David B. Fein, United States Attorney for the District of Connecticut, announced that Dominic J. Acquarulo, Jr. 43, of Guilford, was sentenced today by United States District Judge Janet Bond Arterton in New Haven to 22 months of imprisonment, followed by three years of supervised release, for operating an illegal sports bookmaking business and for federal tax offenses. He was also ordered to pay a $4,000 fine and restitution. In a related case, Acquarulo’s wife, Annunziata Germana, also known as Annunziata Acquarulo, 32, was sentenced today by Judge Arterton to two years of probation, a $2000 fine and restitution.
According to court documents and statements made in court, between 2006 and 2008, Acquarulo operated an illegal sports bookmaking business that involved a number of sub-bookmakers, each of whom had a network of bettors. As part of his gambling business, Acquarulo used two online betting web sites and he provided each sub-bookmaker with passwords to the sites so that each bettor in their network would be able to place bets through an individual account. On behalf of Acquarulo, the sub-bookmakers collected losses from the bettors and paid out any winnings. The sub-bookmakers received a 10 percent commission on losses they collected from bettors, and they provided the remaining funds to Acquarulo.
Acquarulo also utilized at least two other individuals to receive and count funds collected from the sub-bookmakers, and to provide funds to sub-bookmakers to pay out to winning bettors. Acquarulo’s then-girlfriend, Germana, assisted in the illegal gambling operation.
Also between 2006 and 2008, Acquarulo operated Shoreline Finance and Marketing Corporation, a mortgage brokerage company. During this time, Acquarulo employed Germana as a mortgage loan officer at the business. With Acquarulo’s knowledge, Germana used corporate credit cards and corporate checks to pay for numerous personal expenses, including rent for her apartment, car lease payments, jewelry and clothing. She then classified these payments and purchases, which totaled more than $19,000, as business expenses in the bookkeeping records of the business. As a result, Acquarulo under reported his income generated from his business on his 2007 individual income tax return, resulting in a tax loss of $6,170.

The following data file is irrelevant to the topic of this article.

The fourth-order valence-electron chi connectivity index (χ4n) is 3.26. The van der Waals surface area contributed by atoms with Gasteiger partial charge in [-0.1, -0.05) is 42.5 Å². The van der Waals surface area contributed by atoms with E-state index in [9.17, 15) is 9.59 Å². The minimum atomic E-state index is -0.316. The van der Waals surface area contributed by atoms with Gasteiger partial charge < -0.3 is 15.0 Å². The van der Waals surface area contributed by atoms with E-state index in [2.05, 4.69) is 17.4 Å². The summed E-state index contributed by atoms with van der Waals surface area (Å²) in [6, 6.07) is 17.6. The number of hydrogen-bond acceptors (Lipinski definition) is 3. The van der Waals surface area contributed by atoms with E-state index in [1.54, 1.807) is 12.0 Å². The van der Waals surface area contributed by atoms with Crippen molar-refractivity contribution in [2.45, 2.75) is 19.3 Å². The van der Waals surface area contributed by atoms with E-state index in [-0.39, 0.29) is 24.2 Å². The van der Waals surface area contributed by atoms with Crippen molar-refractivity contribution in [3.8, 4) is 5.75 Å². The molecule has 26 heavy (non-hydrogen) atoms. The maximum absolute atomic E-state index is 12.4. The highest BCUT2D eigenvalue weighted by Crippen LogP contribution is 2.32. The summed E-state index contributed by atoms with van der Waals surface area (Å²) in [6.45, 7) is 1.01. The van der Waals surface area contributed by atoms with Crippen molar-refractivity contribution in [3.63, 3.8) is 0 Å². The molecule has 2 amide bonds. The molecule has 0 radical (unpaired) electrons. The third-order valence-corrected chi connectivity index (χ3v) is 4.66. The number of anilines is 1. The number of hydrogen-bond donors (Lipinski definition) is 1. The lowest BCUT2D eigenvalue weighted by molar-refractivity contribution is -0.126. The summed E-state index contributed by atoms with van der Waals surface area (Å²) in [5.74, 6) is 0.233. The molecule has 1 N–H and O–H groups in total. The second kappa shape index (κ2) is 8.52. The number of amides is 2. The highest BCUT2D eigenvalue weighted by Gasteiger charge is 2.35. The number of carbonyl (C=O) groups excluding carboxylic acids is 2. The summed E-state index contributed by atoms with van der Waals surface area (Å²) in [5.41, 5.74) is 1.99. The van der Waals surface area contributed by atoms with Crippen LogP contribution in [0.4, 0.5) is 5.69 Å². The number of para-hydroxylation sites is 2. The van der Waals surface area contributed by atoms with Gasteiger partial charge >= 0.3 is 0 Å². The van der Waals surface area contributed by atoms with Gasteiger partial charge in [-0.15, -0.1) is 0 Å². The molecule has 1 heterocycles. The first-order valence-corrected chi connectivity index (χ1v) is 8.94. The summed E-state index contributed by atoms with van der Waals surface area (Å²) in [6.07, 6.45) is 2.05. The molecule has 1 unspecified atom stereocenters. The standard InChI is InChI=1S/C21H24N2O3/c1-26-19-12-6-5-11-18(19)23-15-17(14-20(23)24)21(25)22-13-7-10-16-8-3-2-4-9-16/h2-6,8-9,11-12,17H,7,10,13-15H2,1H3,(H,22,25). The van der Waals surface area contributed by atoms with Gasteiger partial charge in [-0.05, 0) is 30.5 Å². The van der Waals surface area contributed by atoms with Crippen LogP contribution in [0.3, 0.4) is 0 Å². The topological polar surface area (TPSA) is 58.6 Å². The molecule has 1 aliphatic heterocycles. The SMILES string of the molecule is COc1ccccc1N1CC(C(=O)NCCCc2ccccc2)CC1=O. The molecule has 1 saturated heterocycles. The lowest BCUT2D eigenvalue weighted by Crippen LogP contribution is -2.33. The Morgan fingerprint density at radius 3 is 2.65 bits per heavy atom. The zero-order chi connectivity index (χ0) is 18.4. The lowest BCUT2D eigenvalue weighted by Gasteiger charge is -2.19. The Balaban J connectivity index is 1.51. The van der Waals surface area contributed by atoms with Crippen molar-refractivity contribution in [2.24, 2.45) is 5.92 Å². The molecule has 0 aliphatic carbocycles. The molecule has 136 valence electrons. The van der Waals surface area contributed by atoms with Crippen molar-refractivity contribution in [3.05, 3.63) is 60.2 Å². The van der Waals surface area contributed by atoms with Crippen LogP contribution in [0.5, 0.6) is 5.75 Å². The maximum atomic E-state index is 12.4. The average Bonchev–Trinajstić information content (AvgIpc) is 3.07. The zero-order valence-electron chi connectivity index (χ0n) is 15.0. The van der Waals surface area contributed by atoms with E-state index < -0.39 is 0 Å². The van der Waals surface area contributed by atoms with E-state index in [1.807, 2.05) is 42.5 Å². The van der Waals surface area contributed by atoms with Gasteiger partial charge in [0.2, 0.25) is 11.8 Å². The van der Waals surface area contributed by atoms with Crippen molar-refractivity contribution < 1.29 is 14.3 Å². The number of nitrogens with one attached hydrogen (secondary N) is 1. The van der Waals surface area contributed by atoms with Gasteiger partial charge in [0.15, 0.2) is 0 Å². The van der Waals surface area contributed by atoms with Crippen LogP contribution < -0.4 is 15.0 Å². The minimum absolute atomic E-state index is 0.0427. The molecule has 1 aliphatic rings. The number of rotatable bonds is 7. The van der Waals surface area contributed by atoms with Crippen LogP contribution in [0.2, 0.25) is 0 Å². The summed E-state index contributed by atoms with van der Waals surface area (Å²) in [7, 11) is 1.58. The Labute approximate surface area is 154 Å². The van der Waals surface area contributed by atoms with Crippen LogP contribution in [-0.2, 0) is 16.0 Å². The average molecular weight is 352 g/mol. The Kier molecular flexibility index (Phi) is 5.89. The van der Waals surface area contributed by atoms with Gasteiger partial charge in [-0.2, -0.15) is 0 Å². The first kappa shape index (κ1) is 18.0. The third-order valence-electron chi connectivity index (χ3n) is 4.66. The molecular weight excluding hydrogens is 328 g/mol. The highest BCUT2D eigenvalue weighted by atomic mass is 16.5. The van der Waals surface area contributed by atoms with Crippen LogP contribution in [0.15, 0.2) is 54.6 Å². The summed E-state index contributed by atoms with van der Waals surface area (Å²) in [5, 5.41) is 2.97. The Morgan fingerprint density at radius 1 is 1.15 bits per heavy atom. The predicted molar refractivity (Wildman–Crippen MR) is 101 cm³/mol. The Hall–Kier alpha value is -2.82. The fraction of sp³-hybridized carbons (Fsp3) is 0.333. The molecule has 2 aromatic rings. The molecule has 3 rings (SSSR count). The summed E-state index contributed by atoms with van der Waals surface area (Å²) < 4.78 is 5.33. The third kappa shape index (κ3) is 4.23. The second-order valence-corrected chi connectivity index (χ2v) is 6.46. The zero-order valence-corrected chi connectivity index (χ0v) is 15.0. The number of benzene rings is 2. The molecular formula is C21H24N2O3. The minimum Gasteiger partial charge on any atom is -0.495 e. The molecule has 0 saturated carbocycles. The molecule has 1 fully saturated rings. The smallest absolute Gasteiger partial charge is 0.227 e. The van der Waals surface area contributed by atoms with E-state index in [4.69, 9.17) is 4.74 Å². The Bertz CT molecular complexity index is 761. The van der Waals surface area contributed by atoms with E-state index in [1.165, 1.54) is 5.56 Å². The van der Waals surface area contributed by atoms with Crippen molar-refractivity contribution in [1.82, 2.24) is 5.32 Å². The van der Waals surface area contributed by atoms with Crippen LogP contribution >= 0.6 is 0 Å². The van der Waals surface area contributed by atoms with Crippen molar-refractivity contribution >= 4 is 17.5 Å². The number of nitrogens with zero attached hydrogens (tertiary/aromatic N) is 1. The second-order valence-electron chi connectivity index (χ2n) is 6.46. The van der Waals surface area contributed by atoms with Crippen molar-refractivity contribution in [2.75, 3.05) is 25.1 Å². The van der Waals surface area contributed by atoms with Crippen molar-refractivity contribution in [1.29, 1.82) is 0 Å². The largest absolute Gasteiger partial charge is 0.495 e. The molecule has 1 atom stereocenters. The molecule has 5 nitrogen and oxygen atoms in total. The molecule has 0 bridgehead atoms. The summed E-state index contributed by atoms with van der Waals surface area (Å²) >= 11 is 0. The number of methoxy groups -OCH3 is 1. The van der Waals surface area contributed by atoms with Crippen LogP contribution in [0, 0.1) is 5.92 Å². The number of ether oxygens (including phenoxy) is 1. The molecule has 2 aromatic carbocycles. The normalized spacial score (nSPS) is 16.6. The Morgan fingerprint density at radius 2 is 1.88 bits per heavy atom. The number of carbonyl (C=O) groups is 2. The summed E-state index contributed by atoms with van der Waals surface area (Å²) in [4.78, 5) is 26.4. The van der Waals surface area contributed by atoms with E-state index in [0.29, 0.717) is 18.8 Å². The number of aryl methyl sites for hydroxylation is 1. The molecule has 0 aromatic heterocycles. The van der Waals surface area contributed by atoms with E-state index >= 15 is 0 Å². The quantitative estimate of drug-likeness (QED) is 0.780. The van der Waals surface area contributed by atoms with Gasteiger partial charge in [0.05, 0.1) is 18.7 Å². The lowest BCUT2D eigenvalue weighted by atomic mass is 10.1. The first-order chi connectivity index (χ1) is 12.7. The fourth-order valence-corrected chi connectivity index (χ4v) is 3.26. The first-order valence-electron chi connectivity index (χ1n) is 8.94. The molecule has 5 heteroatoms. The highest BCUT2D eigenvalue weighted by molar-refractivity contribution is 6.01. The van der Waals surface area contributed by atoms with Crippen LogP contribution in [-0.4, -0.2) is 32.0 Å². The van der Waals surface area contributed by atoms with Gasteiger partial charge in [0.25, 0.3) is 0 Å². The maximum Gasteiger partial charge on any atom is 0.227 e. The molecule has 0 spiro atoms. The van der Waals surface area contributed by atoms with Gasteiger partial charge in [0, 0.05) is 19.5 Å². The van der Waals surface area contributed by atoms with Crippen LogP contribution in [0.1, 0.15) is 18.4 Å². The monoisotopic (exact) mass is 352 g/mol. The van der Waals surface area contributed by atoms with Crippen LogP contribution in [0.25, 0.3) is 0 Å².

In addition, Acquarulo’s gross income in 2008 was $178,860, but he failed to file a 2008 tax return by October 15, 2009, as required. Acquarulo filed his Form 1040 in May 2010, approximately 10 months after he was interviewed by federal agents and informed of this pending investigation.
Germana knew that payment of her personal expenses with Shoreline Finance funds was income to her. By virtue of this and other income she received in 2007 and 2008, Germana was required to file U.S. Individual Income Tax Returns, but failed to do so. In 2007 and 2008, Germana received approximately $30,835 and $34,382 in gross income, respectively.
On March 13, 2012, Acquarulo pleaded guilty to one count of operating an illegal gambling business, one count of filing a false tax return, and one count of willfully failing to timely file a tax return. On June 12, 2012, Germana pleaded guilty to two counts of willfully failing to file a tax return.
Acquarulo and Germana have been ordered to pay back taxes and interest of $29,659.29 and $13,397, respectively.
This matter is being investigated by the Federal Bureau of Investigation and the Internal Revenue Service – Criminal Investigation. The case is being prosecuted by Assistant United States Attorney Anastasia Enos King.